In one sentence is the spark of a story. Ignite.
Mission: Write a story, a description, a poem, a metaphor, a commentary, or a memory about this sentence. Write something about this sentence.
Be sure to tag writeworld in your block!
The box lay in the remains of the burned house, untouched.
It had taken a few minutes to move aside the debris and locate it.
“Okay... that’s weird,” he said, brushing ash from his hands.
“Makes it easier to find,” she replied. They had come to this address to find a box and here it was... waiting for them. It was lying on its side as the wooden table it had clearly been sitting on had broken up underneath it.
He had not wanted to look; she had convinced him to do it and now his face reflected his concern. “It’s too weird,” he added.
She reached out to pick it up.
“Don’t touch-- oh, crap, now you’ve done it.”
“It’s not magic.” She wiped the top of it off with her sleeve and tucked it under one arm.
“Well what is it, then? Nothing wooden should have survived that fire.”
“I don’t think its magic,” she corrected.
“It has to be!” He stepped back away from it, as if it frightened him. “Wait... did it make the fire?”
“Oh, please... now you are reaching.”
“They told us to be careful-”
“They didn’t tell us it was dangerous.”
“No. And yet the house is burned.” It wasn’t destroyed, but it was damaged.
Silence for a beat.
Crouching down he poked at the ash. “Whatever. I just know that I am not touching it.” He shifted more debris. “Lucky the floor is concrete, otherwise we might never have found it.” A glance at her before he added, “Don’t move.”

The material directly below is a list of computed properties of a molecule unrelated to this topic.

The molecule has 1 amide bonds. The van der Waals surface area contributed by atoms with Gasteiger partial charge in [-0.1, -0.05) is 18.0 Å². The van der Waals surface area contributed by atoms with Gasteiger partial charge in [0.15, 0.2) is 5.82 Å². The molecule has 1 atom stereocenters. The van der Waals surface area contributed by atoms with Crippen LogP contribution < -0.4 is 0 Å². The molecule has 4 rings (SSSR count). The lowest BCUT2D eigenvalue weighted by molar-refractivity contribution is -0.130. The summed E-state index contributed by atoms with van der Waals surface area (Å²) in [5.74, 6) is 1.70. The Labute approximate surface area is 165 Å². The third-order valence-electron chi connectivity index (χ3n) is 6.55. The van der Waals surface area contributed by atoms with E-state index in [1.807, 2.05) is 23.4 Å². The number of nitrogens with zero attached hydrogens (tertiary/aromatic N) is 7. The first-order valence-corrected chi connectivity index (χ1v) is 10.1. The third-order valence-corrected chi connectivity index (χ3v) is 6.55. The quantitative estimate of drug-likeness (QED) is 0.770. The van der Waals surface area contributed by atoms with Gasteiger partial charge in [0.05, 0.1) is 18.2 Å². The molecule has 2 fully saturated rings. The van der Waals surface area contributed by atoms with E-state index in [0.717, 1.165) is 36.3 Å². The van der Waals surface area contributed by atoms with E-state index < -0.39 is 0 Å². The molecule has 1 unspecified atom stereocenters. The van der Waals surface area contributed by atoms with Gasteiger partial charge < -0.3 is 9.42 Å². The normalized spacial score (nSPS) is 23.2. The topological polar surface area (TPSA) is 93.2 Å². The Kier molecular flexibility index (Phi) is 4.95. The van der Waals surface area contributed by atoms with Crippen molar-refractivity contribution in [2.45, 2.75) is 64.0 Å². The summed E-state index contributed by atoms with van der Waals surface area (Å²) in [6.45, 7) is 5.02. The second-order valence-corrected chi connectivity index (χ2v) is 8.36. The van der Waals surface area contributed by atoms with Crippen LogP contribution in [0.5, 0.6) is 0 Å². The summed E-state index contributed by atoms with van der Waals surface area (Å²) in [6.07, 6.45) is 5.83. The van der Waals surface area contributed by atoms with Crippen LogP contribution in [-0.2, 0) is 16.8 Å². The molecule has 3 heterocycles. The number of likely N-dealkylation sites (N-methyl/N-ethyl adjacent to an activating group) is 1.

She watched him pick his way out of the rubble. When he came back he had a large yard broom.
“I saw the garden shed,” he explained.
That wasn’t actually an explanation. “What are you doing?”
“Fire leaves flash marks on concrete.”
“How do you mean?”
“There’s no sign of explosives, no major damage, and no smell of accelerants. If the fire started where the box was sitting, then the marks will be on the floor.”
“We don’t have time for this,” she protested.
“No.” He pointed a finger at her. “I want to know.”
She rolled her eyes and obviously refused to help him.
As he swept the floor clean, she didn’t need him to explain it to her; she could see it. He pointed the marks out anyway. “See how they start here and look how they move out. The fire started right here.”
“Where the box was.”
He gave her a superior look. “Yeah.”
She paled but she didn’t put it down. She did eye the lid off tentatively. “Any remains?”
“Human? No... why?”
“Nobody touched it, then. It didn’t explode on opening.”
“It’s still here and if they did, they got away.”
“So why not take it with them?”
It was important. Anyone would have taken it with them.
They exchanged a look.
He spoke carefully, “You realise that implies that it did it by itself?”
“It’s a box.”
“Remote trigger?” he tried.
“I-I don’t know. I’d have to try and open it.” Her face looked slightly panicked at the thought.
He sighed. He knew she was not going to put it back and she was not going to leave it behind. “So maybe we should be careful where we leave it?”
She gave a strained chuckle. “I am not going to sleep with it.”
“Right.” She hadn’t put it down since they had found it. He thought she might well sleep with it; fire or no fire. But he did think of a bright side. “So I get to drive, now?”
© AM Gray 2014